88However, this may pose a less serious threat to self-conception. It is easier to acknowledge that the law does not match one’s own beliefs but is still coherent than it is to accept that the law matches one’s own beliefs and is incoherent.
91Here I focus only on the power over the self created by one particular form of legal understanding–rational reconstruction. That is because my subject is legal coherence. I do not mean to suggest that power over the self does not occur through the various other forms of legal understanding. I believe that it does, but that question is beyond the scope of the present Article.
92Gadamer, supra note 50, at 261. Gadamer’s reception in the American legal academy has been surprisingly slow. William Eskridge and Francis Mootz have been among the foremost exponents of his views. See generally William N. Eskridge, Jr. & Phillip P. Frickey, Statutory Interpretation as Practical Reasoning, 42 Stan. L. Rev. 321 (1990); William N. Eskridge, Jr.,Gadamer/Statutory Interpretation, 90 Colum. L. Rev. 609 (1990); Francis J. Mootz, III, The Ontological Basis of Legal Hermeneutics: A Proposed Model of Inquiry Based on the Work of Gadamer, Habermas, and Ricoeur, 68 B.U. L. Rev. 523 (1988); Francis J. Mootz, III, Hermeneutics and the Rule of Law: Why the Obvious is Plausible (1992) (unpublished manuscript, on file with author).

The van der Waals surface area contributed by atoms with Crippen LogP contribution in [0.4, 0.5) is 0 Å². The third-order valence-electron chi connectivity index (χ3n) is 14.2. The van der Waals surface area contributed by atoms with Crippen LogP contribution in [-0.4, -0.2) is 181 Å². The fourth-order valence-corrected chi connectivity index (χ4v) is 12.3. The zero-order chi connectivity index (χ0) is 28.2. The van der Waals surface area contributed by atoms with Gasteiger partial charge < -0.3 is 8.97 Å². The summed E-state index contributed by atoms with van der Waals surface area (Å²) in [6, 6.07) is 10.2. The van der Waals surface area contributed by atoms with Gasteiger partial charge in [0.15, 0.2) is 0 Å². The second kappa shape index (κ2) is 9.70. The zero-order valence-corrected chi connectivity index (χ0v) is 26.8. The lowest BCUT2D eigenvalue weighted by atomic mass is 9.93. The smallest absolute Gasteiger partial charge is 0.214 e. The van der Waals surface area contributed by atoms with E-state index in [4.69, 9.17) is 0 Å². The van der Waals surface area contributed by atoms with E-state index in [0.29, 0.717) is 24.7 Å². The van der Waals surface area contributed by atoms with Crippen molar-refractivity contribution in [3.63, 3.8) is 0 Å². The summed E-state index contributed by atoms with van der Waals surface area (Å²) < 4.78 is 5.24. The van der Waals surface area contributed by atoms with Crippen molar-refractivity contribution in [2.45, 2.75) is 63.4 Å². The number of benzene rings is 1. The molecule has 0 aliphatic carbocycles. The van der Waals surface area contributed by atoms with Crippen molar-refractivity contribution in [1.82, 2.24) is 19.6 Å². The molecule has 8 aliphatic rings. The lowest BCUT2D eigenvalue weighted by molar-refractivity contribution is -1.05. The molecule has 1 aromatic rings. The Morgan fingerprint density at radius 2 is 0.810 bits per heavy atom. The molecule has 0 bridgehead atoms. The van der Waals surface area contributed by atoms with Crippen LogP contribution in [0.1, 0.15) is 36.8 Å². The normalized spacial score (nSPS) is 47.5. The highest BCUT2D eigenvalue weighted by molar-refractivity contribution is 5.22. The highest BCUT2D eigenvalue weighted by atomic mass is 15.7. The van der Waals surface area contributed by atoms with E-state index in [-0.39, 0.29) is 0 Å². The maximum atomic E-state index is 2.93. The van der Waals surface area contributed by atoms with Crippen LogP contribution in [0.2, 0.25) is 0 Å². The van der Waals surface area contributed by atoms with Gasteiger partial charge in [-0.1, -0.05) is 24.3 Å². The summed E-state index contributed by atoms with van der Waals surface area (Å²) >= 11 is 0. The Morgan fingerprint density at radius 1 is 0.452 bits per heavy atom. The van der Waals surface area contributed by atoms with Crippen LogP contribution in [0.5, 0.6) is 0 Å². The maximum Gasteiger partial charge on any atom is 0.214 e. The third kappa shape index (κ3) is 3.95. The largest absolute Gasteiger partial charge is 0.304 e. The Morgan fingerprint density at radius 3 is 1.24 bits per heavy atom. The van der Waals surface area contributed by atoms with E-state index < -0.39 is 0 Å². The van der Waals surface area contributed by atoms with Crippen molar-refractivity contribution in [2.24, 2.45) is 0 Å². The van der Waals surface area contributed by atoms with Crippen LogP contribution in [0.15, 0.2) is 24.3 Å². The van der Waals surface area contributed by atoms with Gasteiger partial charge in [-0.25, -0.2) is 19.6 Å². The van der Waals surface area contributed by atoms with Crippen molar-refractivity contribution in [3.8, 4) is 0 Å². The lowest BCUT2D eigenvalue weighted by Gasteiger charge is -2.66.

93Gadamer, supra note 50, at 274-95. Hence my earlier criticisms of Dworkin’s and other jurisprudential approaches apply equally to Gadamer’s failure to recognize the plurality of forms of cultural understanding and his attempt to view cultural understanding as a single process. See supra Part III.C. It follows that I am equally critical of Gadamer’s tendency to generalize about legal understanding per se; on this particular point his theory shares the same shortcomings as Dworkin’s.